Architecture for a Mobile Lunar Base Using Lunar Materials

January 16, 2006

Authors: David Smitherman, NASA Marshall Space Flight Center; Vinay Dayal, Iowa State University; Daniel Dunn, Undergraduate Student Research Program, NASA Marshal Space Flight Center.

Abstract: During the summers of 2004, and 2005, several studies were conducted in the Future Concepts Office at the NASA Marshall Space Flight Center (MSFC) with assistance from summer faculty and student program participants to develop concepts and architectures for mobile lunar habitats. This work included conceptual designs for a launch architecture derived from existing expendable launch systems; a lunar walker based on existing technology for the robotics; compatible hardware from the International Space Station (ISS) program for pressurized modules; and lunar resources utilization for environmental shielding. This paper provides a brief summary of some of the key findings from these studies, and identifies areas for future work that could lead to more robust lunar exploration architectures in the future. In conclusion, it is recommended that future exploration missions consider reusable depot / transfer vehicles, robotic walking technology for lunar exploration, and lunar resources utilization for environmental shielding of surface habitats.

Introduction: A renewed interest in space exploration is evidenced by the Administration’s direction to NASA to complete the space station, lead in a return to the Moon, and eventually human exploration beyond the Earth / Moon system including Mars and other destinations. The mission architecture described in this paper is designed specifically to address an approach to exploration that can be expanded incrementally to involve the commercial sector, accommodate international participation, and put in place systems that can provide safe environments for long-term human occupation of habitats on the lunar surface without time-limiting concerns for radiation exposure. The basic concept behind this mobile lunar base, sometimes referred to as Hab-Bots (Cohen, 2003; Mankins, 2001; Smitherman, 2005), is that these modules reside inside a protective shelter covered with several meters of regolith until exploration of that area is completed, and then undock and move to a new site where another shelter has been constructed. In each case, the crew arrives after the mobile habitats are in place, and then depart while the mobile habitat modules move to the next exploration site where a shelter has been robotically constructed. The primary objective of this paper is to show how an overall mission architecture with transportation systems supported by depots, mobile surface systems, and shelters can create a more reusable, and thus sustainable infrastructure for ongoing exploration missions of the moon and eventually more distant destinations.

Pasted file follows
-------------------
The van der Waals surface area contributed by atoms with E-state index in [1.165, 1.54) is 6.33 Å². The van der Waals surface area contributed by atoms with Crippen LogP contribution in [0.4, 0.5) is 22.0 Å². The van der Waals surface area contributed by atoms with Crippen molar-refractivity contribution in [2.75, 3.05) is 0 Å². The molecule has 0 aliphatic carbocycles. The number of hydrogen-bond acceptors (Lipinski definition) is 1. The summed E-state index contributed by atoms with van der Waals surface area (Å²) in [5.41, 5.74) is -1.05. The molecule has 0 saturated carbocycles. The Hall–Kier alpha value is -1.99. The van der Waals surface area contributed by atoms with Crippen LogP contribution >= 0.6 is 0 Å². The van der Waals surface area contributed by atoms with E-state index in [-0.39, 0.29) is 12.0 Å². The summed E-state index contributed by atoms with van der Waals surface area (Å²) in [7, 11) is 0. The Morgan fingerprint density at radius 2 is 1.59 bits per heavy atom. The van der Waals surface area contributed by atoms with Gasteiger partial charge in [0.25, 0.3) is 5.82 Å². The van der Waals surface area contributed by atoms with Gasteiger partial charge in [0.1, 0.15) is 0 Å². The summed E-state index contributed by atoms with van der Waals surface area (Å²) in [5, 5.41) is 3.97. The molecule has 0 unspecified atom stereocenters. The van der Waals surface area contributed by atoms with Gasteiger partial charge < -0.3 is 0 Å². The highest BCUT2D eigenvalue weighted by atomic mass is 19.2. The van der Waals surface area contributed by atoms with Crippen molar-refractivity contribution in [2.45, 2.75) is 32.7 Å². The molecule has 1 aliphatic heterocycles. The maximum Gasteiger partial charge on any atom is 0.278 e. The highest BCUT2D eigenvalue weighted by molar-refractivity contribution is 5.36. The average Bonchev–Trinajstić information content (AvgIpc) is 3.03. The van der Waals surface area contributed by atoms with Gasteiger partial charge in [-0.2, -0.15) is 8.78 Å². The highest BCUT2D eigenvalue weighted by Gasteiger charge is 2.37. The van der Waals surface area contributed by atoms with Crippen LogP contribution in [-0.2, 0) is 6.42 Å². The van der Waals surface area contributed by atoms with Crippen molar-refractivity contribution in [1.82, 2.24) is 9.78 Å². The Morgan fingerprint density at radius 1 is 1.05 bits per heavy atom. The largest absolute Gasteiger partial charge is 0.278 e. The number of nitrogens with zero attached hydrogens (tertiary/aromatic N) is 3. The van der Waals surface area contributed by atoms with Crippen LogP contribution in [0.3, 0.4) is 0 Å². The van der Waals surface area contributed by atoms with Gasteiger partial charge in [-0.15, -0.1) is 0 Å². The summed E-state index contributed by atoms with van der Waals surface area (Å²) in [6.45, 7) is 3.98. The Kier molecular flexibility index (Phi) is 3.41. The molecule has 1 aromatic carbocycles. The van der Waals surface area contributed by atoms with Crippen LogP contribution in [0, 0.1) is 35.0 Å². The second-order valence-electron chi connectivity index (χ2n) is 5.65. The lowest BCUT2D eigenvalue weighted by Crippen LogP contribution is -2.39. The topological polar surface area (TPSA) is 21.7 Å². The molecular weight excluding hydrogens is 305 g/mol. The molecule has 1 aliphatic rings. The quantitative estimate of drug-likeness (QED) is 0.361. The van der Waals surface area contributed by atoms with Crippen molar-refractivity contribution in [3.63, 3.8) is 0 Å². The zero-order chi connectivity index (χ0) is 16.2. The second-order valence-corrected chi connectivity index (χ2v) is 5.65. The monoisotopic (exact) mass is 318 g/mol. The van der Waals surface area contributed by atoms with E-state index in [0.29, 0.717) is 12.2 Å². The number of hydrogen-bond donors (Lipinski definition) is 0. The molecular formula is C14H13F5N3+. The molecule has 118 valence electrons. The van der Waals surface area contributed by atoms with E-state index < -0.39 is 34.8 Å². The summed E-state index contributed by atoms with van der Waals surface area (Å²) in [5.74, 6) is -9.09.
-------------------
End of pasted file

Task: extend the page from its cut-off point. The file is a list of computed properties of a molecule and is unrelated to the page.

Mission Architecture: The first group of launches in this mission architecture will deliver to the moon all the materials and equipment required to construct a lunar shelter. The shelters will be permanent constructions covered in about 2 to 3 meters of lunar regolith, and open at the ends for the insertion of mobile lunar habitat modules. Figure 1 provides a notional view of how the shelter would be delivered and constructed on the moon. Yet to be determined is the amount of human interaction required, which means some systems will be autonomous, and some operated robotically by humans in a remote location. The goal is to have no humans on the surface until after the shelter is completed.

Figure 1. Mission Architecture Concept for Shelter Delivery.

This scenario assumes existing expendable launch vehicles (ELV) will be utilized to launch all assets into low Earth orbit (LEO) for assembly of a delivery vehicle. Payloads include a transfer vehicle (D/T-1), two Landers, and the Shelter / Excavator Module (S/E) which contains the prefabricated form for the shelter and an excavator vehicle for covering the form with lunar regolith. The Landers are walkers equipped with robotic manipulators designed to assist with the deployment of the form for the shelter construction. These are reusable systems that will be discussed again later in the paper. The transfer vehicle is also reusable. The delivery configuration for D/T-1 from LEO to low Lunar orbit (LLO) is a high thrust mode, and the return configuration shows solar arrays deployed using electric propulsion for a slow but efficient low thrust return back to LEO for refueling.

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